I have always had a real knack for fu####g things up, especially things that are irreplaceable.
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Don, K4KYV                                       AMI#5
Licensed since 1959 and not happy to be back on AM...    Never got off AM in the first place.

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k3zrf
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« Reply #5 on: September 23, 2007, 02:06:36 PM »

I have a Hickok 6000 tube tester that the meter face is recognizable, but..........

Anybody got a jpeg, gif of one of these?

Nice work, never thought to do it myself.
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dave/zrf
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K9TR
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« Reply #6 on: October 30, 2007, 07:39:36 AM »

I had to redo the faded red portion of the scale on my 75A-4 S-meter a couple years ago.  I had some difficulty getting the graphic file to print to the required size with photo tools, but eventually found that scanning the original into a bmp format file then doing a pixel by pixel edit with Windows Paint worked fine for cleanup, although it was tedious.  Printing the bmp file directly from Paint on my Deskjet 990 yeilded a scale that was very close to the original size.  I printed on a piece of photo quality matte coated inkjet paper.  Trimming the coated paper with a hobby knife was a pain as it was difficult to avoid stray fibers around the edges.  Glued it to the back of the original scale metal plate, looks great.  YMMV.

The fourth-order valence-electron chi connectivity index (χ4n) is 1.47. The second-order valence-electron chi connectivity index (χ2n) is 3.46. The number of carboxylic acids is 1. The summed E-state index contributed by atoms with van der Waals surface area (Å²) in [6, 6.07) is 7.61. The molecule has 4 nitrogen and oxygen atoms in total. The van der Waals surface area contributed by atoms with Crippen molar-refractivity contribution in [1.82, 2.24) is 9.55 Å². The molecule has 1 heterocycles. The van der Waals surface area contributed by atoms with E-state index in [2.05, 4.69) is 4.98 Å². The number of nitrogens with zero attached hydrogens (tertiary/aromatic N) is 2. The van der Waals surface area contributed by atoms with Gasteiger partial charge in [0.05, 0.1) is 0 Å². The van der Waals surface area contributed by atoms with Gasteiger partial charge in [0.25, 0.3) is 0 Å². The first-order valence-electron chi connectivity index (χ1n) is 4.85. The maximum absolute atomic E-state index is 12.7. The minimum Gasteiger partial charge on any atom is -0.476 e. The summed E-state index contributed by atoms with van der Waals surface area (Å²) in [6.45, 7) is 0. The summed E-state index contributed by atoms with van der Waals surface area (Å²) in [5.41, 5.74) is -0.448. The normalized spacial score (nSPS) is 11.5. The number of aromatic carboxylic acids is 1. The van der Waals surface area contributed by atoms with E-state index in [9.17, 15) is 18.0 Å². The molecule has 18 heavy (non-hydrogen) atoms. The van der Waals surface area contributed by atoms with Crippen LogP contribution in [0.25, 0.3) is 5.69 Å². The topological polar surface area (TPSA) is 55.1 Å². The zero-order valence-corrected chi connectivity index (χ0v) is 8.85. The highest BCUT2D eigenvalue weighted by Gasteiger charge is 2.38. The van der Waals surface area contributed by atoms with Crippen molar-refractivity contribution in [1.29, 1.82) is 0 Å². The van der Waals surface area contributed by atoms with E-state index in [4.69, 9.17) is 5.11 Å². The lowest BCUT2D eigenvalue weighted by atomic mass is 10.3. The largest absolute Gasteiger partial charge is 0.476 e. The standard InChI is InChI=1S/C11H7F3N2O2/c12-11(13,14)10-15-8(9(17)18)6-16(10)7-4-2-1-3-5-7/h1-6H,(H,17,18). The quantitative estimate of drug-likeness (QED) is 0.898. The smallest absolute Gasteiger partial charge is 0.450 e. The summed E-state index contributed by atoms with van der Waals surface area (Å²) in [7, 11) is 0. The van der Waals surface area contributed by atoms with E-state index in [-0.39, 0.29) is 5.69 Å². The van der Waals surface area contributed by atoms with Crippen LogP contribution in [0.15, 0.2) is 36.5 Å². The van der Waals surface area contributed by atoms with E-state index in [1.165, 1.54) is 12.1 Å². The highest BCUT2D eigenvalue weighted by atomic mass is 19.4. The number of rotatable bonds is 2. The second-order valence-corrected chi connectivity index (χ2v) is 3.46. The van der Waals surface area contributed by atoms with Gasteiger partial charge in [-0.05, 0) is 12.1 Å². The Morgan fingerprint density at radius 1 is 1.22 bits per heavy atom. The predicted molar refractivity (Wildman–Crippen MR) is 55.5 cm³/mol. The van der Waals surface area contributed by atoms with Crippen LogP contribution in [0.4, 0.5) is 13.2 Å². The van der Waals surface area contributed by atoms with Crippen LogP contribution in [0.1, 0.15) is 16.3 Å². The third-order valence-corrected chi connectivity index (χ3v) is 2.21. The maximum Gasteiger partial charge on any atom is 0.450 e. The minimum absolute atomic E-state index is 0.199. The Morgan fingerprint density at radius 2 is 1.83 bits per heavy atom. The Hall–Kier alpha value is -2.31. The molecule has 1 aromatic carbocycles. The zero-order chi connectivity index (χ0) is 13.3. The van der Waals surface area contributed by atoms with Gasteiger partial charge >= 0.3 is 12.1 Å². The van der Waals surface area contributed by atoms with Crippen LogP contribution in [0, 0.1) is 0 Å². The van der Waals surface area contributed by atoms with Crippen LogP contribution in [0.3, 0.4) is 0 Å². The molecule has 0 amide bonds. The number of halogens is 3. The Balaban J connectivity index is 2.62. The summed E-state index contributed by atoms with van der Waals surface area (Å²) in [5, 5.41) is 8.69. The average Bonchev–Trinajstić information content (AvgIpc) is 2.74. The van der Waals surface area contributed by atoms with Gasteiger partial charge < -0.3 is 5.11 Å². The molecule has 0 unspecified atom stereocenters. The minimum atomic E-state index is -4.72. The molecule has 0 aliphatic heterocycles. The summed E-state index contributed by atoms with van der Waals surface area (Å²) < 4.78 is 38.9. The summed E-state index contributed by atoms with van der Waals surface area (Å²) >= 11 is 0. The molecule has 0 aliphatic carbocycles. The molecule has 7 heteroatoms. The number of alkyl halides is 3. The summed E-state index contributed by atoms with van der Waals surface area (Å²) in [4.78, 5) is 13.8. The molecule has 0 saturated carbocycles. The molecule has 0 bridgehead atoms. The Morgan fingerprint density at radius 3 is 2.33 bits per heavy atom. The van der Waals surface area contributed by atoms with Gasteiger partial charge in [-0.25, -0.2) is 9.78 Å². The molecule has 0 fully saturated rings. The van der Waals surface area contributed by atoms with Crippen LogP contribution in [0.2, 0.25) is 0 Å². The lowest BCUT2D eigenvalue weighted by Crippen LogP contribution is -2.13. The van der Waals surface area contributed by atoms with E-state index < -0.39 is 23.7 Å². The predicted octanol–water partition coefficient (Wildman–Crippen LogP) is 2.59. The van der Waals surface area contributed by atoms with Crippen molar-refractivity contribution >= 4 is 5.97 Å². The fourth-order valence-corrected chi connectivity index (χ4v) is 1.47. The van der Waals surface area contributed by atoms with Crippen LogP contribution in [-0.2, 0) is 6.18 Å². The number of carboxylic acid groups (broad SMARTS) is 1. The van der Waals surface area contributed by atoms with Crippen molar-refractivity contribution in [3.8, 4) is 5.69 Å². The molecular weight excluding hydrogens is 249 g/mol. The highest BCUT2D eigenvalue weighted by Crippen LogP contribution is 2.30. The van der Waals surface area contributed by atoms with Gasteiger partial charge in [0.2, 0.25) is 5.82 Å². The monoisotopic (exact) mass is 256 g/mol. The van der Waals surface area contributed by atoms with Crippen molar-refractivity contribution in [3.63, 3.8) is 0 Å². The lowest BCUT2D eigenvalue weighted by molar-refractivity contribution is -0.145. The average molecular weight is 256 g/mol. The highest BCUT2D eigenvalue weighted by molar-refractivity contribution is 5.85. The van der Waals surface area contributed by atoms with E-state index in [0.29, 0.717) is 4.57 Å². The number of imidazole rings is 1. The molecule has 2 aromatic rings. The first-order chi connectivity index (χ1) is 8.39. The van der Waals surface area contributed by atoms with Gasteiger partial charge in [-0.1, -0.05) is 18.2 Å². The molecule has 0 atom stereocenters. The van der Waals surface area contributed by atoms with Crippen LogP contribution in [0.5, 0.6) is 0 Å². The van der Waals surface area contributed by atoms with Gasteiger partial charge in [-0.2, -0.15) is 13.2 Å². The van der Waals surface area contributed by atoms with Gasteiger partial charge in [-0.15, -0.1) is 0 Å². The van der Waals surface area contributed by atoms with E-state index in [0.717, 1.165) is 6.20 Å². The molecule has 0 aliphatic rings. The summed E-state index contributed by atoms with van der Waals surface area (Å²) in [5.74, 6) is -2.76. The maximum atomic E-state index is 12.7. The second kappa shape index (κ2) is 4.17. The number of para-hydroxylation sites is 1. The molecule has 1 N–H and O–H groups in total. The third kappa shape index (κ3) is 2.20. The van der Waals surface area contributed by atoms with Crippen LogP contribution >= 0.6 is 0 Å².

Mark K9TR
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k4kyv
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Don
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« Reply #7 on: October 30, 2007, 11:02:28 AM »

I have found that the scales of meters with painted-on white faces, particularly those made by Weston, can easily be modified.  Employing an unused double-edge razor blade, the original numbers can be scraped off with minimal damage to the white background, if you are extremely careful.  I would sometimes break up brittle carbon steel blades like Gilette Blue-Blades and use the cutting edge of a small piece to scape, without damaging adjacent lettering or graphics I didn't want to remove. Obviously, the white background was painted on first, then the scale was silk screened over the white coat of paint.  I added my own numbing to the dial scale by hand using a pen or pencil, and the result always had a crude homebrew touch because I never could get all the numbers uniform in size or style, or in perfect alignment.

I have seen meter scales on older, 1920's vintage and earlier meters, with an obviously hand-painted dial scale, but the numbers were perfectly lined up, uniform in size and the scrip more elegant than anything you will ever see silk-screened.  I always felt envious of those artists who were capable of doing such an excellent job.

I wish I knew how to silk-screen, because that way it would be possible to make those meter faces look professional and original.
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Don, K4KYV                                       AMI#5
Licensed since 1959 and not happy to be back on AM...    Never got off AM in the first place.

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This message was typed using the DVORAK keyboard layout.
http://www.mwbrooks.com/dvorak
KM1H
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« Reply #8 on: November 04, 2007, 09:14:04 PM »

Does anyone have a very early HRO S Meter with a good scale to scan? This is for an early 1935 model where the S units only went to 5 (conforming to the R readings in use then) at mid scale and then just the word "plus" for the upper half. A red NC diamond is below that. My diamond has faded to almost invisibility while the black scale markings are near perfect.

Carl
KM1H
National Radio 1963-69